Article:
Says Joe Maddon: “The volunteers are the unsung heroes. Without them, none of our efforts occur.” Every month, the Respect 90 Foundation will salute a distinguished volunteer from the communities of Tampa Bay, Chicago, Mesa, Arizona or Hazleton, Pennsylvania. Respect 90 will present a $1,000 grant to that volunteer’s charity. Should you have someone who is deserving, please let us know.
Sherwood White – Family Promise
Life battles don’t always go
To the stronger or faster man
But sooner or later, the man who wins
Is the fellow who thinks he can
– From the poem “A state of Mind” by Walter D. Wintle
Back in an era when players never left the field for the entire game and wore helmets with no face masks, Eddie Harrelson, the high school football coach in the tiny town of Bastrop, Louisiana, would recite Walter D. Wintle’s inspiring poem to his team before every game.
The players sat riveted and then rushed the field fully engaged.
More than 60 years later, the talented right end on that team can still deliver that famous poem from memory. And he remains fully engaged…in life.
For Sherwood White now nearly 81 years of age, Wintle’s prose provided the fuel for his life’s course, one that required much fuel.
“I have been on my death bed three times,” he says. “The doctors say ‘the only way you’re still here is because you want to be.’”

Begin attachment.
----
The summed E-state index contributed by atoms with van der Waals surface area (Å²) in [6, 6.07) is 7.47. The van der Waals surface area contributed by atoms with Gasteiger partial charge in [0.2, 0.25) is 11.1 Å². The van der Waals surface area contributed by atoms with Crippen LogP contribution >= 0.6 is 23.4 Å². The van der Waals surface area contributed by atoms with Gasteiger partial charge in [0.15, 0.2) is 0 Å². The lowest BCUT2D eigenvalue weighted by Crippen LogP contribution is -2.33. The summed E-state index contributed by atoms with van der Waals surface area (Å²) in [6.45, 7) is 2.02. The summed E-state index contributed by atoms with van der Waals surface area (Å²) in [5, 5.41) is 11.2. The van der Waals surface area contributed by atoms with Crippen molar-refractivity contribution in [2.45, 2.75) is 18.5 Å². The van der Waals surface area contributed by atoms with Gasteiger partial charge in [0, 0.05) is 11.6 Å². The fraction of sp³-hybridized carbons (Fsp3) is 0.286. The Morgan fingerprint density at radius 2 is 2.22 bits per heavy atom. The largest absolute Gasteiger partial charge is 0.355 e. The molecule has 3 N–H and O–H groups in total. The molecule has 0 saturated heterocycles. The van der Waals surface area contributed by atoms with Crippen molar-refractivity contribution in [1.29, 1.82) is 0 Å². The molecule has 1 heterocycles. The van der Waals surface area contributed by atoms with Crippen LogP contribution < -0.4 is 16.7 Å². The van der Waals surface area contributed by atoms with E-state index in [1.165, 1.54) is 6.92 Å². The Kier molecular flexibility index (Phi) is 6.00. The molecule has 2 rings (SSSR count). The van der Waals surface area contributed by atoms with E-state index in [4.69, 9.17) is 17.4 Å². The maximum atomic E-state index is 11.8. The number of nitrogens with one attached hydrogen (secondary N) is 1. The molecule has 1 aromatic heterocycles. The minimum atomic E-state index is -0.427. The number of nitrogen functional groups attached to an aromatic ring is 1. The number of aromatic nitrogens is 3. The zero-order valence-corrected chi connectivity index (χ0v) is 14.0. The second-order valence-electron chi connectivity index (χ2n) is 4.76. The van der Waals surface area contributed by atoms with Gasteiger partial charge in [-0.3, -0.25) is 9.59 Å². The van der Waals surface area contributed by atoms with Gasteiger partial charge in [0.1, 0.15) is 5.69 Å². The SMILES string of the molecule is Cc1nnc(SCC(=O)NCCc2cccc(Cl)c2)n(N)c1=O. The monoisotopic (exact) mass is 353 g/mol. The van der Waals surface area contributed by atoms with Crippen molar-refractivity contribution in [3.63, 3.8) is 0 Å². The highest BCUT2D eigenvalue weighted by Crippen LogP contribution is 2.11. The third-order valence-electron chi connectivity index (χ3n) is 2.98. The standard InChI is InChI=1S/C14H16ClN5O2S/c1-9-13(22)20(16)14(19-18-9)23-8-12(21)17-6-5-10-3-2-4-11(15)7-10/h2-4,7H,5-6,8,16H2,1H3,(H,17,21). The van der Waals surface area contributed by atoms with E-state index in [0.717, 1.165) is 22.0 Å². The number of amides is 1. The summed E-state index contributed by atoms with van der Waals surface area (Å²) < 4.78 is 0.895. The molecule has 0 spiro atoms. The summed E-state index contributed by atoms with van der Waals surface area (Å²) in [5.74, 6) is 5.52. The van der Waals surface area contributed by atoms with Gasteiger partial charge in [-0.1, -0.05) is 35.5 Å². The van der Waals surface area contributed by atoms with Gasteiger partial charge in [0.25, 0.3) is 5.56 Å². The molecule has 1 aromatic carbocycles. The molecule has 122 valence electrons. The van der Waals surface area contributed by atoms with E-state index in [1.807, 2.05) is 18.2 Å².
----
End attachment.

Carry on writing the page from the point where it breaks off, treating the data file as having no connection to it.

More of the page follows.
And, there are many needy families who are glad he is. Especially those at Family Promise of Pinellas County, a bridge program for homeless children and their families that offers intensive case-management and enrichment opportunities to enable long-term sustainable living. They do so by partnering with local congregations, civic groups and other community resources.
White has been closely involved with the organization’s upper management in a volunteer role since before FPPC opened the door of its Day Center in April 2015. He guides fellow volunteers who work on personalized budget counseling, and has himself worked directly with most of the families. He is tireless in his efforts to help.
“No matter what I ask for, he always says yes,” says Family Promise Director Jennifer Sunshine.
He also likes telling bad jokes and his Elvis impersonation in full dress should not be missed. White also works out regularly and likes to point out that at 215 pounds, he weighs the same as he did during his playing days on the gridiron (although he admits the waistline doesn’t quote match).
And, while he has helped countless folks map out their life’s journey, his own hasn’t been easy. Born the oldest of seven children in Promised Land, Arkansas, White’s challenges began as a senior at Louisiana Tech where he attended school on a football and track scholarship. The season after he was named to college football’s “Little All America” team and just six weeks after marrying Virginia, now his wife of 59 years, he began losing weight. A lot of weight. Eventually he was diagnosed with ulcerative colitis.
“I spent six months in the hospital and my football career was over,” said White.
“They don’t know a whole lot about ulcerative colitis now and they knew nothing about it then. The doctor that did the surgery on me had never done it before.”
The procedure called for an ileostomy (an opening in the abdominal wall) at the ripe old age of 22. Undaunted, he recovered, learned to live with it and went on to earn his degree in chemical engineering.